The opinions expressed in previous entries may or may not express the current opinion of the author.

Thursday, June 23, 2011

Uh Oh

Well, I know I shouldn't have left that bridge there in such a state of disintegration. It used to be nice and sturdy, and both horses and humans could use it to traverse the little creek when the water was running high. Despite some emergency repairs last summer so the wedding guests could make their way from barn to bathroom, the bridge finally succumbed to old age, the boards rotting and crumbling.

I've been placing off-putting objects on it to discourage the horses from using it, but it didn't seem necessary as none of them were showing an interest in walking on such a dodgy looking surface anyway. So as time went by and the off-putting objects fell off or blew away, the bridge was left undefended.

Yesterday we had a bunch of kids at the house, and Bridget took a shine to two of the teenage girls, following them about whenever they were in the field. So when they walked across the bridge, she followed.

One foot went right through a board. She got over safely, and I thought she would be scared to cross again soon. Not so. A few minutes later the two girls crossed again, and Bridget went after them. This time, I looked on in fright from across the yard as Bridget went right through with all four legs. She struggled for a few moments, as I ran over, and by the time I reached her, she had extricated herself relatively unscathed, with only a few superficial scratches.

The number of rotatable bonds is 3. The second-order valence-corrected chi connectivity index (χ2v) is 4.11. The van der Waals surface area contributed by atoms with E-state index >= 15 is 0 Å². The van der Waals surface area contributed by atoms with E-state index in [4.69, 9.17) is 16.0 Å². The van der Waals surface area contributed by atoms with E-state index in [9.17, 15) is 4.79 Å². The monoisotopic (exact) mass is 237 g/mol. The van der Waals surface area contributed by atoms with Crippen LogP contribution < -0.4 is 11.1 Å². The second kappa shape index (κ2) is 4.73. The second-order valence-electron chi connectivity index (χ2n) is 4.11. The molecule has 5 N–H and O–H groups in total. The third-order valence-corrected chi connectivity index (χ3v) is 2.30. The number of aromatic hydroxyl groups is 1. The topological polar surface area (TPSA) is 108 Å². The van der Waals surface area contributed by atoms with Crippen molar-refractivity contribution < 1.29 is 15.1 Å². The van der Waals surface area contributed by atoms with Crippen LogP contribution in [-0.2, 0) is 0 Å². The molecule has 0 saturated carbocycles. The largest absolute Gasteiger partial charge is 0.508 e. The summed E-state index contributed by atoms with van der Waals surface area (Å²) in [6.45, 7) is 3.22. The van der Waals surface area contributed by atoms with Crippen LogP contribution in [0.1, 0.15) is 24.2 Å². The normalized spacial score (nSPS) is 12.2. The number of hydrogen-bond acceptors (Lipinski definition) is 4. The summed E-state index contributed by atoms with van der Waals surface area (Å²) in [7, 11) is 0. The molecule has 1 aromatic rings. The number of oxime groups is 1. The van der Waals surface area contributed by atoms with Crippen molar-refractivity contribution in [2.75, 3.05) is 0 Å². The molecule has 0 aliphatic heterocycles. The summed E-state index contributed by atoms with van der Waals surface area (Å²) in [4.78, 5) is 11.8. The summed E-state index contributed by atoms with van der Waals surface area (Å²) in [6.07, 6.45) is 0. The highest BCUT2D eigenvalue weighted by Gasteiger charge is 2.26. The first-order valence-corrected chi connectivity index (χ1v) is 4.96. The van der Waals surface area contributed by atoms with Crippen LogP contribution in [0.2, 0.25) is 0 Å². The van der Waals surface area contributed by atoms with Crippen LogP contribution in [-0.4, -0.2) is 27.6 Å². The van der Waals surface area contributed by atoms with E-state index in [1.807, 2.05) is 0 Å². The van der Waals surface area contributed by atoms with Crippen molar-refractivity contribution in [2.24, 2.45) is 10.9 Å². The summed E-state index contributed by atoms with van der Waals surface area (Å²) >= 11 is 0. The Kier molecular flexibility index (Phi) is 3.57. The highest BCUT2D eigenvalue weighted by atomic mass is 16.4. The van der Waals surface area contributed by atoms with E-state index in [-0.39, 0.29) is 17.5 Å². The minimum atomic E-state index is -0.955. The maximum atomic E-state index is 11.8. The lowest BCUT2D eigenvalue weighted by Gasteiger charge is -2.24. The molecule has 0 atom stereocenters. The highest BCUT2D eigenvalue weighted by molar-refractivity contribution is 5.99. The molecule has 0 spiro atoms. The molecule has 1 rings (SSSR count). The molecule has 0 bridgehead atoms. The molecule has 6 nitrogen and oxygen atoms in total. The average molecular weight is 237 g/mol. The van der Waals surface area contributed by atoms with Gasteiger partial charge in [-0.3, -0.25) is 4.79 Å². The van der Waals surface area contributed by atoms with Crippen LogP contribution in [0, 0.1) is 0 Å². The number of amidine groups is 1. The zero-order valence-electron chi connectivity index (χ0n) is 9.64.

I was full of contrition and sympathy. Bridget, however, seemed to think the whole endeavour had been a challenging experience, and that she could improve her technique with further practice. She turned around, placed her front feet on the bridge again, and said, "Let's see if we can't get it right this time."

So, while I appreciate Bridget's intrepid character, no more delays - the bridge had to go.

The remains
I was so impressed, as I have been before, by Bridget's calmness under fire. But it made me ponder what other dangers may be lurking, and I'm thinking I should finally get around to electrifying the top strand of fence to keep the horses from messing with it and getting their feet caught - something I've been loathe to do, as it would make the horses fearful of sticking their heads over the fence to check things out and say hello to passing humans.

After the incident, Bridget stood by the gate, trying to get our attention. She got hold of a piece of plastic pipe and waved it about, and then walked into the corner of the field where she could reach a piece of old gate and grabbed that with her teeth too. I really think she thought falling through the bridge and getting out again had been an interesting escapade and was looking for a fun follow-up activity. I'm signing her up for Outward Bound.

Meanwhile, sorry for being a bad horse owner and leaving a dangerous bridge in temptation's way.


  1. EEK! I can't believe she wanted to go over it again!

  2. I know - she's something else.